Tubbs knew he had something special going after a ferocious practice early in the season at the old OU Field House. “It was only the sixth or seventh workout we had, but we had already identified our starting lineup” said Tubbs. “You usually don’t have it worked out that quick. Most of the time, you’re experimenting with the lineup right up until conference starts in January. But this group asserted themselves early.”
Forward Harvey Grant and guard Ricky Grace were the returning starters. King began to blossom as an inside offensive thread after two mediocre seasons and he joined junior college transfer Mookie Blaylock and senior squad man Dave Sieger to round out the starting five.
“We didn’t go into the season ranked,” Tubbs said. ” We started off wearing everybody out. We made the rankings pretty quick.”
The Sooners ripped off 14 straight wins to start the season, including a 152-point outing against Centenary, 151 vs. Dayton and 144 on Oral Roberts. After the Sooners routed Oklahoma State, 108-80, to open Big Eight play, Cowboys coach Leonard Hamilton proclaimed them a Final Four-type team.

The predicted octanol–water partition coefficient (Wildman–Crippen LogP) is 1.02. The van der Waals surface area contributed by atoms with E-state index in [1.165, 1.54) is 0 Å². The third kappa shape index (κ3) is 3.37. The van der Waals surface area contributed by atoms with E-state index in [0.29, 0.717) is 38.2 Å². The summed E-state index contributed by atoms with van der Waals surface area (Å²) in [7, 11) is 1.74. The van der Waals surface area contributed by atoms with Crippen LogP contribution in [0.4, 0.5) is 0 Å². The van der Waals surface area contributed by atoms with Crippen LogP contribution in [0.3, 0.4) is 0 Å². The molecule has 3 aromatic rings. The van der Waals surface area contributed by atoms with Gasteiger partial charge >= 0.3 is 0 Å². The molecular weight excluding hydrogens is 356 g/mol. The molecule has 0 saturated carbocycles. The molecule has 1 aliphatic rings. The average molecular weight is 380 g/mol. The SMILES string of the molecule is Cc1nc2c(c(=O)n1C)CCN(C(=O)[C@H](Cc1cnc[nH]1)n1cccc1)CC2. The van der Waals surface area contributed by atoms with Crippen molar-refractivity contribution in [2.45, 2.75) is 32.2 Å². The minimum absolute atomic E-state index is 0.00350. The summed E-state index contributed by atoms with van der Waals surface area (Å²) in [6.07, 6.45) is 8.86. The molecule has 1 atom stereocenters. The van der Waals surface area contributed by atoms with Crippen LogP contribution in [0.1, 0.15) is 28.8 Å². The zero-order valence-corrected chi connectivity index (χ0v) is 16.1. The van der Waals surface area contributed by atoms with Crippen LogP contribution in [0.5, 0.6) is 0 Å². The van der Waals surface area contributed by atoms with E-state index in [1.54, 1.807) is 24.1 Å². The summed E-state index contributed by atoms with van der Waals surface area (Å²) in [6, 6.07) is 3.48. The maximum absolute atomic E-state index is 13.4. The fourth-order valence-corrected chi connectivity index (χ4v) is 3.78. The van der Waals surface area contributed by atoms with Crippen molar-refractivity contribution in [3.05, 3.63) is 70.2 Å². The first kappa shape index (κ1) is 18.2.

That praise must have temporarily gone to the players heads, because they promptly laid a couple of eggs, losing to a mediocre LSU team in New Orleans and then dropping a conference game at Kansas State, scoring a season-low 62 points.
It would be their only two-game losing streak of the year and once they shook it off, OU ran off another dozen wins in a row. They followed the pair of losses with a 20-point road win at Colorado, prompting Buffs coach Tom Miller to say that the preceding losses had served to wake a sleeping giant.
The Sooners reaffirmed their national status with a thrilling three-point home win over a talented Pittsburgh team that featured rebounding demon Jerome Lane and talented forward Charles Smith. Then it was a string of league wins, including a pair over Kansas, and one final non-conference rout of New Mexico before the Sooners would lose another game, an overtime thriller at Missouri.
All along the way, for the most part it was an iron-man crew that the Sooners put on the court. The starting five averaged over 35 minutes per game, with Terrence Mullins, Martin and Andre Wiley getting most of the remaining minutes.
“We probably had the best players in college basketball who never got to play,” said Tubbs. “Mullins, Martin and Wiley all made some important plays for us, and Mike Bell was an outstanding player. Tyrone Jones could play as well. But our starters were in such good shape that they never came out and they didn’t want to.”
Top among those was Sieger, a sleepy-looking honor student from California who didn’t seem to fit with the high-flying athletes that surrounded him. But his looks were deceiving. He usually drew the defensive assignment on the opponent’s best offensive player and he was in Marine Corps-type shape.